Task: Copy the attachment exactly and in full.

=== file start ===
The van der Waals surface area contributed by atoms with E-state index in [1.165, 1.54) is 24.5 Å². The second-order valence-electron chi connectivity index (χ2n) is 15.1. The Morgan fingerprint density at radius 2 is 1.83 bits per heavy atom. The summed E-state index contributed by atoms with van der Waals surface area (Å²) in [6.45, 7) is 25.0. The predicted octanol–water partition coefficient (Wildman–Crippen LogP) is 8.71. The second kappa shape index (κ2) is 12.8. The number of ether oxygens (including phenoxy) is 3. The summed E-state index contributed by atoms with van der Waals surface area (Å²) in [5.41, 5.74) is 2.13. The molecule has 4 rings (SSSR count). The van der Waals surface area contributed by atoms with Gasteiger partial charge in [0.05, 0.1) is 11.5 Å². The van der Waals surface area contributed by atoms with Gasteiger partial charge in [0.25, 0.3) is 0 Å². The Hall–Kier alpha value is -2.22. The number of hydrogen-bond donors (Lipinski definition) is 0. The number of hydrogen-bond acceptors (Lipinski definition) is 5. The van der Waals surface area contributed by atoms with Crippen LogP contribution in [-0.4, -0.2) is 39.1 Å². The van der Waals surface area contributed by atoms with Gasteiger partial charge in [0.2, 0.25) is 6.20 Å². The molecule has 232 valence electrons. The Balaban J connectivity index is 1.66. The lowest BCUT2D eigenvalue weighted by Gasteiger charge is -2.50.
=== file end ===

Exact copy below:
The van der Waals surface area contributed by atoms with E-state index in [1.165, 1.54) is 24.5 Å². The second-order valence-electron chi connectivity index (χ2n) is 15.1. The Morgan fingerprint density at radius 2 is 1.83 bits per heavy atom. The summed E-state index contributed by atoms with van der Waals surface area (Å²) in [6.45, 7) is 25.0. The predicted octanol–water partition coefficient (Wildman–Crippen LogP) is 8.71. The second kappa shape index (κ2) is 12.8. The number of ether oxygens (including phenoxy) is 3. The summed E-state index contributed by atoms with van der Waals surface area (Å²) in [5.41, 5.74) is 2.13. The molecule has 4 rings (SSSR count). The van der Waals surface area contributed by atoms with Gasteiger partial charge in [0.05, 0.1) is 11.5 Å². The van der Waals surface area contributed by atoms with Gasteiger partial charge in [0.25, 0.3) is 0 Å². The Hall–Kier alpha value is -2.22. The number of hydrogen-bond donors (Lipinski definition) is 0. The number of hydrogen-bond acceptors (Lipinski definition) is 5. The van der Waals surface area contributed by atoms with Crippen LogP contribution in [-0.4, -0.2) is 39.1 Å². The van der Waals surface area contributed by atoms with Gasteiger partial charge in [0.2, 0.25) is 6.20 Å². The molecule has 232 valence electrons. The Balaban J connectivity index is 1.66. The lowest BCUT2D eigenvalue weighted by Gasteiger charge is -2.50.